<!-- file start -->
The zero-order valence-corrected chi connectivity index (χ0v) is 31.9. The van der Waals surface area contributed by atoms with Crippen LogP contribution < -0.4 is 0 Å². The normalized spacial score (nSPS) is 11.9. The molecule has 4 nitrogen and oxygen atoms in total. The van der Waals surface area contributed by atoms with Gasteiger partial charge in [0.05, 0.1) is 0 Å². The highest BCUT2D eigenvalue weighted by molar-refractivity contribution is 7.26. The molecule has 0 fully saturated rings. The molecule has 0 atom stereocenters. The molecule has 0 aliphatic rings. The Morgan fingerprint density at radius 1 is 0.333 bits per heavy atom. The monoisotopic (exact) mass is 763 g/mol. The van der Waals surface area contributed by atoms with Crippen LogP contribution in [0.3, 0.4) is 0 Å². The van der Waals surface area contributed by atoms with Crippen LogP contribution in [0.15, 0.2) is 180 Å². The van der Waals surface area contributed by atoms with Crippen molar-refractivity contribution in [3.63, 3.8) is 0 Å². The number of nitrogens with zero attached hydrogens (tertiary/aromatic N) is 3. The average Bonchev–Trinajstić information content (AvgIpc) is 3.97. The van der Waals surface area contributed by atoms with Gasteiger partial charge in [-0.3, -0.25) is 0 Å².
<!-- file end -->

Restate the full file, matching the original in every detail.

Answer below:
The zero-order valence-corrected chi connectivity index (χ0v) is 31.9. The van der Waals surface area contributed by atoms with Crippen LogP contribution < -0.4 is 0 Å². The normalized spacial score (nSPS) is 11.9. The molecule has 4 nitrogen and oxygen atoms in total. The van der Waals surface area contributed by atoms with Gasteiger partial charge in [0.05, 0.1) is 0 Å². The highest BCUT2D eigenvalue weighted by molar-refractivity contribution is 7.26. The molecule has 0 fully saturated rings. The molecule has 0 atom stereocenters. The molecule has 0 aliphatic rings. The Morgan fingerprint density at radius 1 is 0.333 bits per heavy atom. The monoisotopic (exact) mass is 763 g/mol. The van der Waals surface area contributed by atoms with Crippen LogP contribution in [0.3, 0.4) is 0 Å². The van der Waals surface area contributed by atoms with Crippen LogP contribution in [0.15, 0.2) is 180 Å². The van der Waals surface area contributed by atoms with Crippen molar-refractivity contribution in [3.63, 3.8) is 0 Å². The number of nitrogens with zero attached hydrogens (tertiary/aromatic N) is 3. The average Bonchev–Trinajstić information content (AvgIpc) is 3.97. The van der Waals surface area contributed by atoms with Gasteiger partial charge in [-0.3, -0.25) is 0 Å².